Another highlight (for me!) was Shabsi Walfish’s talk on our joint work on deniability in the face of “online” attacks… which I will demurely refrain from plugging excessively here.

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Written by adamdsmith

March 16, 2009 at 9:36 pm

Posted in Crypto 2.0

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Bringing crypto online

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John Langford recently blogged about the “vetocracy” that is the dominant CS conference reviewing process. I agree that there are many problems with the process. That is good fodder for a whole sequence of posts; just not today. I did, however, seize on a point that John made along the way:

“It’s hard to imagine any research community surviving without a serious online presence. When a prospective new researcher looks around at existing research, if they don’t find serious online discussion, they’ll assume it doesn’t exist under the “not on the internet so it doesn’t exist” principle. This will starve a field of new people. […]”

So what about cryptography? There are of course millions of good and bad web resources about computer security. But there is very little about foundational “crypto” as it appears at conferences like Crypto or Eurocrypt, PKC, SFE, CHES, etc (never mind TCC, STOC or FOCS).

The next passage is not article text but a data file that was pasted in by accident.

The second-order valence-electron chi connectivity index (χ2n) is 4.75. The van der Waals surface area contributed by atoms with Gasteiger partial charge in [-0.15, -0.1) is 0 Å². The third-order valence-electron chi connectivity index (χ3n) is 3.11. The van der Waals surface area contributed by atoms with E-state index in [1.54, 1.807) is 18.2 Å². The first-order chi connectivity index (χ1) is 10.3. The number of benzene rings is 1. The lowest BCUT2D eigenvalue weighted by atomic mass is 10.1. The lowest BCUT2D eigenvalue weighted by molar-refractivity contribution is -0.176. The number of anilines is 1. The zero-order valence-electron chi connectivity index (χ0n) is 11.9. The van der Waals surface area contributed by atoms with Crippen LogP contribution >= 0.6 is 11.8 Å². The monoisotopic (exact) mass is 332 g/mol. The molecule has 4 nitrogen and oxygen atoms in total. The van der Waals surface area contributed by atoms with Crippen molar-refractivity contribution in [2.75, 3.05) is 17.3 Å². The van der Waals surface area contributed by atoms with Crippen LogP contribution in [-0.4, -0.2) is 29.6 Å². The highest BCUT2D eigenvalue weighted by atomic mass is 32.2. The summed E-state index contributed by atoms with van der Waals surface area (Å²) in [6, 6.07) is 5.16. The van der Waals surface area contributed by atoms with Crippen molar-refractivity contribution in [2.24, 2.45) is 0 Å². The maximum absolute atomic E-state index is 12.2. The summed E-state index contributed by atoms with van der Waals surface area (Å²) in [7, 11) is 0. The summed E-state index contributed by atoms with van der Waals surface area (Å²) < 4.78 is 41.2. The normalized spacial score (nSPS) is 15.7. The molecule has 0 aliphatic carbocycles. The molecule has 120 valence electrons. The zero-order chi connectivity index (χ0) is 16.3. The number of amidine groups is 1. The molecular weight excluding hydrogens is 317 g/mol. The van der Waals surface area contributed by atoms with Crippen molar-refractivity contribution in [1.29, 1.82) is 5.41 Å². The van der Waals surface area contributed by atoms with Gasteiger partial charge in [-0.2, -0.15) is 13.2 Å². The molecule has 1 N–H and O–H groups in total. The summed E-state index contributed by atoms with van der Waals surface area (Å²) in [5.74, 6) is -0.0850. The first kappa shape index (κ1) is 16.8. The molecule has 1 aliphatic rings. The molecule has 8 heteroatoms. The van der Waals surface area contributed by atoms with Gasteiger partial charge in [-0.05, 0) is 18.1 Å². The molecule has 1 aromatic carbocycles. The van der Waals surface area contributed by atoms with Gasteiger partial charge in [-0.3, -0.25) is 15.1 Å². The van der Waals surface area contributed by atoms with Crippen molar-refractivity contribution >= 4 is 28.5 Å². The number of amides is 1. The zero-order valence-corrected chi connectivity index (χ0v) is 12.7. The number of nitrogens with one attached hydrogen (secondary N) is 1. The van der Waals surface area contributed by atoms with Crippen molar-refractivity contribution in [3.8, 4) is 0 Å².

• Blogs: Luca Trevisan blogs actively about topics in theoretical CS, including cryptography. Luca has more crypto in his little finger than most “cryptographers” have in their whole body. Still, crypto remains a minor topic on his blog (exceptions: lecture notes, STOC ’09 picks).
  • Wikipedia: this is an odd metric of “online-ness”, but nonetheless revealing: wikipedia entries for theoretical crypto are very limited (indeed, for TCS generally). I’m  experimenting this semester to see if the students in my class can help, but that will still be just a drop in the sea. For a sampling of what’s out there, see Wikipedia’s Theoretical Crypto category.
  • Mailing lists, discussion fora: Nada?
  • Other resources: Oded Goldreich maintains  variety of ad hoc web pages on aspects of crypto and complexity theory. Perhaps most relevant here is his selection of recent papers in TCS. Upside: it is fascinating to get Oded’s take on anything; downside: the noninteractive format makes the information flow, well, one way.

I will attempt to contribute in my copious free time, in particular, I hope, by blogging about papers at the upcoming TCC. But that’s a relatively minor contribution.

Some questions, then: What resources would help us advance TC as a field and as a scientific community? How can we get more “serious online discussion”? (What resources are out there already that aren’t listed above?)

Update (7/9/09): Since I initially wrote this post, a few more theory-of-crypto blogs have come to my attention, notably Jon Katz’s.  Helger Lipmaa maintains a list of crypto blogs (or, more accurately, blogs by cryptographers) here.

Written by adamdsmith

February 23, 2009 at 11:54 am

Posted in Crypto 2.0, science 2.0